The Vanished Days by Susanna Kearsley
A historical novel of great personality and power, this book quickly becomes absorbing as various stories are told. The narrator is never intentionally unreliable, but his involvement in the main story of an attractive young woman seeking to prove a vital fact in her past is meant to be accidental and temporary. As such he has to gather witnesses and those few people left who remember something of what truly happened to her. Thus there is the present (in 1707) construction of a story which is recounted around the investigations of a Sergeant Adam Williamson into a claim that the mysterious Lily was married to a sailor, James, who was part of the ill fated Darien expedition eight years before the novel is set. As part of trying to settle the uneasy relationship, the newly created Union, between Scotland and England, a fund has been established to pay out modest settlements to the widows of the men who died. Thus Lily is claiming on the basis of her marriage which was “irregular” in the eyes of the established church, and is therefore difficult to prove. Caught up in the investigation almost by accident, Williamson has the idea that all is far from what it seems and that he must proceed with caution in a volatile city and area which has many secrets and unspoken dangers.
This is an admirably written book which invests even barely glimpsed characters with vivid life, as well as expanding on the main protagonists. The younger Lily is an engaging character, as not only her challenging life is recounted, but her deep fears and grief is explored. She obviously becomes a girl and woman whose mere name can provoke a strong reaction, let alone those who meet her as an adult. Williamson is almost rendered speechless at his first sight of her, and those whose memory of her is vivid become keen to re-engage with her. The writing in this novel is so evocative of a childhood spent in the countryside in the benign care of a local influential family, where she first apparently met James. A childhood game is based on the running disputes between Scottish Covenanters and those who opposed them, and the whole story takes place against a background of political upheaval made personal in a brilliant way. This countryside is contrasted with the crowded and often dangerous streets and alleyways of Edinburgh, where safety is not ever to be guaranteed, and loyalties and friendship may not be enough to safeguard a small girl. The settings of this novel almost become characters in the novel as they are so important to the narrative and so vividly described.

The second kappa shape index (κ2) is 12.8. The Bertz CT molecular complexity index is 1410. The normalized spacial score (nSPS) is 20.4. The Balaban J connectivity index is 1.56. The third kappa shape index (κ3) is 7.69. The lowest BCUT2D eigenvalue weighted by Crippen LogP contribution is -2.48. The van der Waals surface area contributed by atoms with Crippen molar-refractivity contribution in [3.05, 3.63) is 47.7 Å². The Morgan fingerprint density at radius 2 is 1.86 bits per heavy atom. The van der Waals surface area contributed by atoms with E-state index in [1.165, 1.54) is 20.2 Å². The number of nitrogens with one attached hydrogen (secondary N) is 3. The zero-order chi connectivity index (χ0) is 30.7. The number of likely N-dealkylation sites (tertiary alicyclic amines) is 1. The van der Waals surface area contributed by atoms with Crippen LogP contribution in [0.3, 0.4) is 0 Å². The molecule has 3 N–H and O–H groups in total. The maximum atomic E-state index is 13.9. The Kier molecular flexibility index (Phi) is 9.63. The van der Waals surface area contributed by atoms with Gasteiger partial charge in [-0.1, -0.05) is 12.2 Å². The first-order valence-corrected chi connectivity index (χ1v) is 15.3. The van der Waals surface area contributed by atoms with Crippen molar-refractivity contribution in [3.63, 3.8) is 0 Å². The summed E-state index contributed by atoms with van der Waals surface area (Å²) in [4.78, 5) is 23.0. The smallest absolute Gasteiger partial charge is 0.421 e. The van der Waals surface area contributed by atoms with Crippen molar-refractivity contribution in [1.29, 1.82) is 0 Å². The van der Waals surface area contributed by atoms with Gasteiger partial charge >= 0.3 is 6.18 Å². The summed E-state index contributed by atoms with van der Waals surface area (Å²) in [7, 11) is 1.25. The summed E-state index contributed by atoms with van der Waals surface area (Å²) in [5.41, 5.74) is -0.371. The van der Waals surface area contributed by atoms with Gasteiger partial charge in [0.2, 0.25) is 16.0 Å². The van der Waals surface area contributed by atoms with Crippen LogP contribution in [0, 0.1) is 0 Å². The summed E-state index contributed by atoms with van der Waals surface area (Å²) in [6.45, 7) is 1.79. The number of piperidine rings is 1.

The writing is sometimes dynamic and urgent, sometimes reflective, but always skilful. It implies the treatment of Lily and others rather than bold statements, the reader discovers some of the secrets of the past alongside the curious Williamson, who is warned early in the novel “If ye let harm come to Lily, I’ll not forget that”. It also analyses some of the emotions behind the narrative “Sometimes, when all seems darkness and despair, hope is the only thing that does remain for us to grasp”
I found this to be an enthralling and totally engaging book which I thoroughly enjoyed. It presents vivid accounts of the lives of people over a long period, and is often moving and always effective in telling quite a complex series of stories. Lily’s story is recounted in such a clever way that I was very pleased to have the opportunity to read and review this book, and thoroughly recommend it.